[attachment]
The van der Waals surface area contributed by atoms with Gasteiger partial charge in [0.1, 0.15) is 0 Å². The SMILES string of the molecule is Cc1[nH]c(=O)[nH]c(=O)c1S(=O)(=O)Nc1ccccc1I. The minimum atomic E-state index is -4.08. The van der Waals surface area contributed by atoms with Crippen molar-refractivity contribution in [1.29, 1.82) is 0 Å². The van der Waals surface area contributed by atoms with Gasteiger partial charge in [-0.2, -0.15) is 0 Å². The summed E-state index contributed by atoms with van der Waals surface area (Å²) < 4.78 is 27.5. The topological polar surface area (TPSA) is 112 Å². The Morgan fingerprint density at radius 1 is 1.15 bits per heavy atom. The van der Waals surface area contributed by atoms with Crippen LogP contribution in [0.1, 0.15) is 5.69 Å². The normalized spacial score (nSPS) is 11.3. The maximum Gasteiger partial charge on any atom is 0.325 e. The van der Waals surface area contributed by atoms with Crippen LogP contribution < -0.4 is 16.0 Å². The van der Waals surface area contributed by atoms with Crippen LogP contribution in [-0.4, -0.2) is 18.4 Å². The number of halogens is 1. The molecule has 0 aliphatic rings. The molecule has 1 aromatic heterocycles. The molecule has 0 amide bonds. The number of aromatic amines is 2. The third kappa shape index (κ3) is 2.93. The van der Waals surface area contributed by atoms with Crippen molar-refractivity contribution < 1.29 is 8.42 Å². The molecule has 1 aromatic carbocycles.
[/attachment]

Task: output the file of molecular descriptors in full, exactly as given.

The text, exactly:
The van der Waals surface area contributed by atoms with Gasteiger partial charge in [0.1, 0.15) is 0 Å². The SMILES string of the molecule is Cc1[nH]c(=O)[nH]c(=O)c1S(=O)(=O)Nc1ccccc1I. The minimum atomic E-state index is -4.08. The van der Waals surface area contributed by atoms with Crippen molar-refractivity contribution in [1.29, 1.82) is 0 Å². The van der Waals surface area contributed by atoms with Gasteiger partial charge in [-0.2, -0.15) is 0 Å². The summed E-state index contributed by atoms with van der Waals surface area (Å²) < 4.78 is 27.5. The topological polar surface area (TPSA) is 112 Å². The Morgan fingerprint density at radius 1 is 1.15 bits per heavy atom. The van der Waals surface area contributed by atoms with Crippen LogP contribution in [0.1, 0.15) is 5.69 Å². The normalized spacial score (nSPS) is 11.3. The maximum Gasteiger partial charge on any atom is 0.325 e. The van der Waals surface area contributed by atoms with Crippen LogP contribution < -0.4 is 16.0 Å². The van der Waals surface area contributed by atoms with Crippen LogP contribution in [-0.4, -0.2) is 18.4 Å². The number of halogens is 1. The molecule has 0 aliphatic rings. The molecule has 1 aromatic heterocycles. The molecule has 0 amide bonds. The number of aromatic amines is 2. The third kappa shape index (κ3) is 2.93. The van der Waals surface area contributed by atoms with Crippen molar-refractivity contribution < 1.29 is 8.42 Å². The molecule has 1 aromatic carbocycles.